This homeschooling life-2-3

Meanwhile, the girls have spent loads of time playing freely alone and together. It’s exciting seeing what a difference every week makes with Ophelia. They’re doing so much together now: imaginary play, rough housing, mixing stuff in the mud kitchen, turning everything into a game. In fact, Talitha spent the night with my brother and his wife this weekend and Ophelia seemed a little lost without her big sister to play with.

They can play for hours too. One day this week, we hung out at a local park for about four hours. I think Ophelia would have stayed even longer if Talitha and I weren’t ready to go home! That girl just loves being outdoors, running around.

We’re still finding our rhythm. I suspect we have too many days out. I would like for us to have two days when we’re just on our own, primarily because I can’t cope with being out with others all the time but, also, I think being at home or just pottering around on our own locally is good for them too.

This homeschooling life-10

At the moment, we go to a local home ed group, Talitha does ballet, we sometimes go to another group further afield with a wider age group and she has a regular play date. This past week we tried an all-day forest school we’d been wanting to go to for a while. It took us both a while to warm into it but she loved it so much, I think we’ll try it again. Both girls start a private swim lesson together this week and Talitha resumes her once a month horseriding lesson later this month. Ophelia and I are going to a toddler group every other week.

In a sense it doesn’t seem like loads, and there’s easily more I’d be tempted to add if time and money allowed but we need time at home. All three of us do. So I don’t think there’ll ever be a week when we do all that I’ve mentioned above.

We’ve continued to do a few structured activities three times a week (I’ve blogged about what we’re using here) mostly out in the garden. Sometimes we’ve literally just done calendar time and spent the rest of time reading. Some form of art has happened every day, unplanned.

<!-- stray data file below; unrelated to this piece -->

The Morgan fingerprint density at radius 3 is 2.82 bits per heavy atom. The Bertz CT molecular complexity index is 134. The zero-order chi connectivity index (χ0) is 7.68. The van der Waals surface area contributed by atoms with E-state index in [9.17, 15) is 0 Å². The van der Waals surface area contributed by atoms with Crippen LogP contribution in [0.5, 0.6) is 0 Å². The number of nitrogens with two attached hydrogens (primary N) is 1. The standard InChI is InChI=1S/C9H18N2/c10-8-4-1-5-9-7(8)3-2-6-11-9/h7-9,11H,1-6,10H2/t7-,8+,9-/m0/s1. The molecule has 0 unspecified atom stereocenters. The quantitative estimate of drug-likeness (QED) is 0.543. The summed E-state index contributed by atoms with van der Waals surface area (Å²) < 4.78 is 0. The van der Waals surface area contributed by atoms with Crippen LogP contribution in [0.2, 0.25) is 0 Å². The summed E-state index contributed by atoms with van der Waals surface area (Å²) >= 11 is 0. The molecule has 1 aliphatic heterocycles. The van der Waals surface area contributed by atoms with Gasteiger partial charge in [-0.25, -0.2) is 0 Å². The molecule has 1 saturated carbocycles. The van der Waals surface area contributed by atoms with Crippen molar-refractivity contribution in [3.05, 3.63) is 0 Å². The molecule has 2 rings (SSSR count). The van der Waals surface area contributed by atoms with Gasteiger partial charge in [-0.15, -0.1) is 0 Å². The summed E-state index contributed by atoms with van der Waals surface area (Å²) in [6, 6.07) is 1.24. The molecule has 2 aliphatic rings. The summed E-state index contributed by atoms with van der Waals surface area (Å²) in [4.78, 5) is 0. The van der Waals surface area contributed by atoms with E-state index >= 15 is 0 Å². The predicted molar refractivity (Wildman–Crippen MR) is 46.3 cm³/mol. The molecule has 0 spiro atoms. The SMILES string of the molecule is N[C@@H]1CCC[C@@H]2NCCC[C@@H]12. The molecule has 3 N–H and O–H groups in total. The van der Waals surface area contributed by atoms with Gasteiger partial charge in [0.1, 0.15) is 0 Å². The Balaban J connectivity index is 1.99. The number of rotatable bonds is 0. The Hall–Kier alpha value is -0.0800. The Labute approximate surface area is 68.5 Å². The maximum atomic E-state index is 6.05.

This homeschooling life-9

Talitha’s monthly magazine from Avon Wildlife Trust arrived (she gets so excited spotting her name on the envelope!) so we’ve been reading that and trying to find the answers to the millions of questions each page prompts. I’m seriously getting such an education myself here.

I sometimes find Talitha getting her “daily learning notebook” out on her own and filling it in with her movable calendar, coming to ask questions of anything she’s not sure of. I found one day that she’d also fished a maths book out and done a few pages of addition, drawing objects and writing the answers.

It reminded me of two things. One, it isn’t all down to me. So I needn’t beat myself up when I’m not feeling 100 per cent. It’ll happen. Two, these are things she wants to do. I sometimes feel a little shy of admitting that we’re doing anything structured or formal, feeling (rightly or wrongly) that people don’t expect us to be. That’s funny in a way because one of the reasons we’re home educating is to move at my children’s pace and not worry about external expectations.